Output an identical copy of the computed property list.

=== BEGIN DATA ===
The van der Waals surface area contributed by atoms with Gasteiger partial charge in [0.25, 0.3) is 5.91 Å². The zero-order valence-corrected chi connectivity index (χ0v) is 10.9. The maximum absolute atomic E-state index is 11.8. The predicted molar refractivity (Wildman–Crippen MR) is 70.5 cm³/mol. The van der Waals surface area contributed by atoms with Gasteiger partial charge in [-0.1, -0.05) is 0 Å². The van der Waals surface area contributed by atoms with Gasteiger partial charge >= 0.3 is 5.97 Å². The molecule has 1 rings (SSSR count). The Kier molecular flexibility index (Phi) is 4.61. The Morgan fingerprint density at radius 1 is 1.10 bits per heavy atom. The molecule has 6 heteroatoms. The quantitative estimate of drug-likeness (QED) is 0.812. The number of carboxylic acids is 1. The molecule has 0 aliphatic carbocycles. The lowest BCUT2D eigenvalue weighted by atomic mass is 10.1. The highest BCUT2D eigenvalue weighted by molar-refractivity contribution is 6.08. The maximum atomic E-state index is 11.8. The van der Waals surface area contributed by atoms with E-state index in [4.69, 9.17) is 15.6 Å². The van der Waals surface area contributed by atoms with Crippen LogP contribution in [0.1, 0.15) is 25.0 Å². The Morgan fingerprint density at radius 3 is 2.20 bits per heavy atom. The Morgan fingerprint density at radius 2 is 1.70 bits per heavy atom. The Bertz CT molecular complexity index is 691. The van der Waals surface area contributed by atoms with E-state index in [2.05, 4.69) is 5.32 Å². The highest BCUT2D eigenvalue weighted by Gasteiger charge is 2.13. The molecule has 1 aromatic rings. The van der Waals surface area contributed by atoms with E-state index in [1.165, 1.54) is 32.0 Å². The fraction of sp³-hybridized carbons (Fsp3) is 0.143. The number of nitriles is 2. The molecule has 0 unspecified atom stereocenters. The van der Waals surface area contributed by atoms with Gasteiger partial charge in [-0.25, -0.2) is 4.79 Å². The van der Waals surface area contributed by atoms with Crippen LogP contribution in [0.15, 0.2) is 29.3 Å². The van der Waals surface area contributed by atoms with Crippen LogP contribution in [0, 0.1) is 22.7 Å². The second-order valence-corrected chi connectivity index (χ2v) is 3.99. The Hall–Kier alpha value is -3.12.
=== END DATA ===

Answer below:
The van der Waals surface area contributed by atoms with Gasteiger partial charge in [0.25, 0.3) is 5.91 Å². The zero-order valence-corrected chi connectivity index (χ0v) is 10.9. The maximum absolute atomic E-state index is 11.8. The predicted molar refractivity (Wildman–Crippen MR) is 70.5 cm³/mol. The van der Waals surface area contributed by atoms with Gasteiger partial charge in [-0.1, -0.05) is 0 Å². The van der Waals surface area contributed by atoms with Gasteiger partial charge >= 0.3 is 5.97 Å². The molecule has 1 rings (SSSR count). The Kier molecular flexibility index (Phi) is 4.61. The Morgan fingerprint density at radius 1 is 1.10 bits per heavy atom. The molecule has 6 heteroatoms. The quantitative estimate of drug-likeness (QED) is 0.812. The number of carboxylic acids is 1. The molecule has 0 aliphatic carbocycles. The lowest BCUT2D eigenvalue weighted by atomic mass is 10.1. The highest BCUT2D eigenvalue weighted by molar-refractivity contribution is 6.08. The maximum atomic E-state index is 11.8. The van der Waals surface area contributed by atoms with E-state index in [4.69, 9.17) is 15.6 Å². The van der Waals surface area contributed by atoms with Crippen LogP contribution in [0.1, 0.15) is 25.0 Å². The Morgan fingerprint density at radius 3 is 2.20 bits per heavy atom. The Morgan fingerprint density at radius 2 is 1.70 bits per heavy atom. The Bertz CT molecular complexity index is 691. The van der Waals surface area contributed by atoms with E-state index in [2.05, 4.69) is 5.32 Å². The highest BCUT2D eigenvalue weighted by Gasteiger charge is 2.13. The molecule has 1 aromatic rings. The van der Waals surface area contributed by atoms with E-state index in [1.165, 1.54) is 32.0 Å². The fraction of sp³-hybridized carbons (Fsp3) is 0.143. The number of nitriles is 2. The molecule has 0 unspecified atom stereocenters. The van der Waals surface area contributed by atoms with Gasteiger partial charge in [-0.25, -0.2) is 4.79 Å². The van der Waals surface area contributed by atoms with Crippen LogP contribution in [0.15, 0.2) is 29.3 Å². The van der Waals surface area contributed by atoms with Crippen LogP contribution in [0, 0.1) is 22.7 Å². The second-order valence-corrected chi connectivity index (χ2v) is 3.99. The Hall–Kier alpha value is -3.12.